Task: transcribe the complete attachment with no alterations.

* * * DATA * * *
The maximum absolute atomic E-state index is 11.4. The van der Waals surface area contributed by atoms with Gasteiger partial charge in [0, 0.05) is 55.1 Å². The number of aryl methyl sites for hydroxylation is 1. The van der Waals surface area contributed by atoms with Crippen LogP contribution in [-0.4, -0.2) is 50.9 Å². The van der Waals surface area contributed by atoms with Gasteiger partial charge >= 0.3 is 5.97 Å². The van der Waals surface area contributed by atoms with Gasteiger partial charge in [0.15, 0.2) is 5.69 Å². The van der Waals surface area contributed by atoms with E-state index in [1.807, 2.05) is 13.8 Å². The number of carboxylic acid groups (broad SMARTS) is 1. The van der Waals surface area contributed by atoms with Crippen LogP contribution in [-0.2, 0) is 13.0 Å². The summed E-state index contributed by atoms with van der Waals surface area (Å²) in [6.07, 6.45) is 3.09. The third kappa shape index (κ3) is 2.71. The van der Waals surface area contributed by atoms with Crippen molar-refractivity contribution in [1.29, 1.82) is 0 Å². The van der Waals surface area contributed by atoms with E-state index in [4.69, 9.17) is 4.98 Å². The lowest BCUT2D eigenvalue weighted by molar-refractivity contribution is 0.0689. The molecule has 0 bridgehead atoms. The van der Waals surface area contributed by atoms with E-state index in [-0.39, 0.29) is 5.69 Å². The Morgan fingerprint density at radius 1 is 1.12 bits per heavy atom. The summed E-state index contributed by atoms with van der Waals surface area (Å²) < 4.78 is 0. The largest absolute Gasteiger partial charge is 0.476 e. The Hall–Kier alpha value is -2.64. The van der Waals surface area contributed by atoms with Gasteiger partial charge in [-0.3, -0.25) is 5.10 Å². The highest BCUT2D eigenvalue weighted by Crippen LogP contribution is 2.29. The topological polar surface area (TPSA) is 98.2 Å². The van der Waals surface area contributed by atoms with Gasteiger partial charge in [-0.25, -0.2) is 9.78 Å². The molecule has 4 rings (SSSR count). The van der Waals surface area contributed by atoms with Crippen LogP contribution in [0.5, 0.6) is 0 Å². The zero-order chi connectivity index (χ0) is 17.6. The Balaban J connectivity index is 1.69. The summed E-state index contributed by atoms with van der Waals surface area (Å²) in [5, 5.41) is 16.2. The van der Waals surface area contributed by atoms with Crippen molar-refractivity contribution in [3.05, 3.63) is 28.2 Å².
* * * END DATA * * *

The maximum absolute atomic E-state index is 11.4. The van der Waals surface area contributed by atoms with Gasteiger partial charge in [0, 0.05) is 55.1 Å². The number of aryl methyl sites for hydroxylation is 1. The van der Waals surface area contributed by atoms with Crippen LogP contribution in [-0.4, -0.2) is 50.9 Å². The van der Waals surface area contributed by atoms with Gasteiger partial charge >= 0.3 is 5.97 Å². The van der Waals surface area contributed by atoms with Gasteiger partial charge in [0.15, 0.2) is 5.69 Å². The van der Waals surface area contributed by atoms with E-state index in [1.807, 2.05) is 13.8 Å². The number of carboxylic acid groups (broad SMARTS) is 1. The van der Waals surface area contributed by atoms with Crippen LogP contribution in [-0.2, 0) is 13.0 Å². The summed E-state index contributed by atoms with van der Waals surface area (Å²) in [6.07, 6.45) is 3.09. The third kappa shape index (κ3) is 2.71. The van der Waals surface area contributed by atoms with Crippen molar-refractivity contribution in [1.29, 1.82) is 0 Å². The van der Waals surface area contributed by atoms with E-state index in [4.69, 9.17) is 4.98 Å². The lowest BCUT2D eigenvalue weighted by molar-refractivity contribution is 0.0689. The molecule has 0 bridgehead atoms. The van der Waals surface area contributed by atoms with E-state index in [-0.39, 0.29) is 5.69 Å². The Morgan fingerprint density at radius 1 is 1.12 bits per heavy atom. The summed E-state index contributed by atoms with van der Waals surface area (Å²) < 4.78 is 0. The largest absolute Gasteiger partial charge is 0.476 e. The Hall–Kier alpha value is -2.64. The van der Waals surface area contributed by atoms with Gasteiger partial charge in [-0.3, -0.25) is 5.10 Å². The highest BCUT2D eigenvalue weighted by Crippen LogP contribution is 2.29. The topological polar surface area (TPSA) is 98.2 Å². The van der Waals surface area contributed by atoms with Gasteiger partial charge in [-0.25, -0.2) is 9.78 Å². The molecule has 4 rings (SSSR count). The van der Waals surface area contributed by atoms with Crippen LogP contribution in [0.5, 0.6) is 0 Å². The zero-order chi connectivity index (χ0) is 17.6. The Balaban J connectivity index is 1.69. The summed E-state index contributed by atoms with van der Waals surface area (Å²) in [5, 5.41) is 16.2. The van der Waals surface area contributed by atoms with Crippen molar-refractivity contribution in [3.05, 3.63) is 28.2 Å².